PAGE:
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Sorry my knowledge of Linux bash commands is pretty basic, I've been searching for a while but I'm not 100% sure what I need to search for.

I was wondering if there's a way to grab the current logged in users remote host name in a Linux bash script? I have a script in which I need to log each time a user runs it. I'm obtaining the date like so:

cdat=`/bin/date +%a' '%d' '%h' '%Y', '%H':'%M`;

I now need to add the users remote host (not the username they logged in with). I'm not 100% sure I'm using the right terminology here either, just to clarify; by 'remote host name' I mean the same output that prints on the screen on most servers I've logged into over ssh, for example:

Last login: Mon Jul 22 16:35:09 2013 from win7-i7-stuart.my.domain.com

I'm looking for the win7-i7-stuart.my.domain.com bit.

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hit set to see environment, maybe $SSH_CLIENT is what you need? –  F. Hauri Jul 22 '13 at 17:22

2 Answers 2

up vote 2 down vote accepted

Better to use the command who am i so that you don't get the duplicate info and have to parse it when using just a plain who.

$ who am i
sam      pts/6        2013-07-22 13:21 (192.168.1.110)

Humourously you can also use this:

$ who mom likes
sam      pts/6        2013-07-22 13:21 (192.168.1.110)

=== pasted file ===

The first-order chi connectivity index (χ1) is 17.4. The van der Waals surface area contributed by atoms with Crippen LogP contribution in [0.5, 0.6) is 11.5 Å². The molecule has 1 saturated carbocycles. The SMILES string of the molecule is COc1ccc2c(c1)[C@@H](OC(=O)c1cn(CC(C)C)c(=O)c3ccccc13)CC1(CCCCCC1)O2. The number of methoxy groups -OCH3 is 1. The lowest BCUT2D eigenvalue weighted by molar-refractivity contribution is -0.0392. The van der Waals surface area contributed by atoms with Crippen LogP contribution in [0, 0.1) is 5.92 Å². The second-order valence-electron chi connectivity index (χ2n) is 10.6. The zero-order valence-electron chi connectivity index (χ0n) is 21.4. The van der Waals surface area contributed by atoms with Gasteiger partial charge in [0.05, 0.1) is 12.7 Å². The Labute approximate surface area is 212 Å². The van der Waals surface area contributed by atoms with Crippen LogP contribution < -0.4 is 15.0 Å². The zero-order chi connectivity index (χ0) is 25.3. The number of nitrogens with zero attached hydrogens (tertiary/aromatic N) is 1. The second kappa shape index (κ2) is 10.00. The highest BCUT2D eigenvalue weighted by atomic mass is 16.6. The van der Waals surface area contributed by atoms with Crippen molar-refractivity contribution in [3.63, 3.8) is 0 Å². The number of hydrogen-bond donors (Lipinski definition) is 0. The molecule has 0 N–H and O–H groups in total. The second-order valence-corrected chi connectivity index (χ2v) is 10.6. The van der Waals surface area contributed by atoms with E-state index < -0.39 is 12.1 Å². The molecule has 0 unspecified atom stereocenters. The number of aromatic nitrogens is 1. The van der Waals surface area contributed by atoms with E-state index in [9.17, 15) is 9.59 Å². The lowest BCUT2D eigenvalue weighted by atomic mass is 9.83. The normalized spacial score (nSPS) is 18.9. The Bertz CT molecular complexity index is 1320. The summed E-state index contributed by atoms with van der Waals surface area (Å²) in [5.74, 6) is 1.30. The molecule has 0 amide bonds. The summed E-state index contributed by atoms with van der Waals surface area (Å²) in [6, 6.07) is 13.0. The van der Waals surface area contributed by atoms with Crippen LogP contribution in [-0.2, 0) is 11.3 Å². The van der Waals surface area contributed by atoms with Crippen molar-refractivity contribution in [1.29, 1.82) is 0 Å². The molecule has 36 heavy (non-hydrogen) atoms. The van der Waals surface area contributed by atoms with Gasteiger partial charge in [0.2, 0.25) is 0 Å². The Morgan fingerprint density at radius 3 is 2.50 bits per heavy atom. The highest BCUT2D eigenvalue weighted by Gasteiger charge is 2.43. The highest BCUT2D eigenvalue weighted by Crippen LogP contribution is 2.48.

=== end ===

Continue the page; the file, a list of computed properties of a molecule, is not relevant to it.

You can parse it using sed so that it's just the host they're connecting from:

$ who am i | sed 's/.*(\(.*\))/\1/'
192.168.1.110

You can also see the entire history of a user's logins using the last command:

$ last <username>

For example:

$ last sam | less
sam      pts/6        192.168.1.110    Mon Jul 22 13:21   still logged in   
sam      pts/6        192.168.1.110    Mon Jul 22 11:02 - 11:02  (00:00)    
sam      pts/5        192.168.1.110    Thu Jul 18 14:41 - 16:41  (01:59)    
sam      pts/5        192.168.1.110    Wed Jul 17 15:56 - 16:28  (00:31)    
sam      pts/5        192.168.1.110    Wed Jul 17 15:56 - 15:56  (00:00)    
sam      pts/4        192.168.1.110    Wed Jul 17 14:28 - 14:29  (00:00)    
sam      pts/7        192.168.1.110    Tue Jul 16 16:27 - 16:50  (00:23)

References

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You can also use who a a, or better yet, who -m, which is what is implied by having any two arguments. –  Paulo Almeida Jul 22 '13 at 17:35
    
@PauloAlmeida - good to know. Thanks for the extra details. –  slm Jul 22 '13 at 17:40
    
Perfect, this works a treat, thanks for the reading material too :) –  Stu Jul 23 '13 at 7:32
who
jmcnama    pts/4        Jul 18 13:30    (9010-b6m2cx1.nmgco.com)

The last field of the who output provides:

username=jmcnama
remote=$(who | awk -v user=$username '$1 == user {print $(NF)}')

There can be other problems, like the user is logged on multiple times. The last command can help as well. last has problem - it can truncate long source node values.

As far as I know there is no /proc "file" that shows the origin of the login. Last and who data are stored in /var//log/wtmp (usually). So this is the only file source for this information.

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